PARIS, March 22 — A German start-up has developed a mobile application capable of guiding a delivery drone right up to your window or balcony to deliver food or other small items. However, anyone wanting to use this type of delivery service will first have to wait for it to be authorised under European regulations.

At the Autonomy trade show in Paris, Hansadrone unveiled a prototype drone capable of delivering food directly to your window. The start-up doesn’t build drones, but is on a quest for partners to make its last meter delivery solution a reality. The concept is that the customer can guide the drone to themselves, wherever they happen to be, for instance to their window or balcony, whatever the floor.

In certain countries, drone delivery of items such as food or medical supplies is already a reality. The drones fly to the address specified and then land in an open area such as a garden. But they aren’t capable of dropping something off right on a building. The idea of being able to serve any customer, virtually anywhere, whether at home or at work, is behind the Hansadrone initiative.


This ultra-precise navigation solution would take the form of a dedicated mobile application, to be installed on the customer’s phone. This then would make it possible for any drone to deliver its order to the right floor, facilitated by a smartphone camera pointed at the drone as it arrives. The customer can then guide it as precisely as possible to arrive directly in front of them. The only requirement is that the customer needs to have a clear view in order to be able to see the drone and guide it — and the customer also has to be visible. In this type of delivery, the drone doesn’t actually land. It comes to rest about 50 cm in front of the smartphone at which point the customer can then take their package out of the hatch which opens automatically upon arrival.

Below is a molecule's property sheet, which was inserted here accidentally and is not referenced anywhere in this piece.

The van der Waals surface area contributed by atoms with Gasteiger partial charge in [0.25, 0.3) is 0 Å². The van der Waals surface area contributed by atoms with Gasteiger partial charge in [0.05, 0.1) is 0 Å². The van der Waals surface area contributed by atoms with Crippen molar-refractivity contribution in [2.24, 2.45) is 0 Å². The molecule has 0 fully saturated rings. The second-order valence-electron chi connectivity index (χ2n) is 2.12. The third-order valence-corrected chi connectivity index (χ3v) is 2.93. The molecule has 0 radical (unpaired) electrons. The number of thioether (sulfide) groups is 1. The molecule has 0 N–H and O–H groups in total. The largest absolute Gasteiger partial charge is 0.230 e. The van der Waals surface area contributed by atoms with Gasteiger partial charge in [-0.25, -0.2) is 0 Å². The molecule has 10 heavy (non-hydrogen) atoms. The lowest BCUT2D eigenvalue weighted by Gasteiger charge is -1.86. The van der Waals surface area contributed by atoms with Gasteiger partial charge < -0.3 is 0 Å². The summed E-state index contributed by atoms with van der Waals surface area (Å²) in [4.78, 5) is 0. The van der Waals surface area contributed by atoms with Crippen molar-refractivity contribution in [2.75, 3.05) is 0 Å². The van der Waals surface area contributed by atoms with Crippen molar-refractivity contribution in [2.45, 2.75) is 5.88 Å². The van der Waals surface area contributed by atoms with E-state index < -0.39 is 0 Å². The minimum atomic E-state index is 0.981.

While the project is technologically feasible, it faces a major hurdle: legislation. It is currently forbidden for drones to fly within cities. However, the European Union is currently working with the European Union Aviation Safety Agency (EASA) to regulate these types of flights, and Hansadrone is now awaiting their green light before they develop partnerships and roll out their solution across Europe. The drones will also have to be designed to ensure that the privacy of local residents is respected — so they would not be filming while in flight mode.

Generally speaking, the advantages of drone delivery are that it has the potential to be ultra-fast and, above all, capable of reaching places that are inaccessible with other modes of transport. For instance, Hansadrone’s service could be particularly useful for small deliveries of food and drink, medicines or urgent documents usually delivered by courier.


To date, the most advanced solution in terms of drone delivery is the work of Wing, a subsidiary of Alphabet, which currently has a fleet of autonomous machines capable of delivering packages to relatively isolated locations in the USA and Australia. UPS has also signed a number of local delivery agreements in the United States. As for the Amazon Prime Air programme, it is currently restricted to a few small US cities, with an initial Europe trial (set for Great Britain) scheduled for the near future. — ETX Studio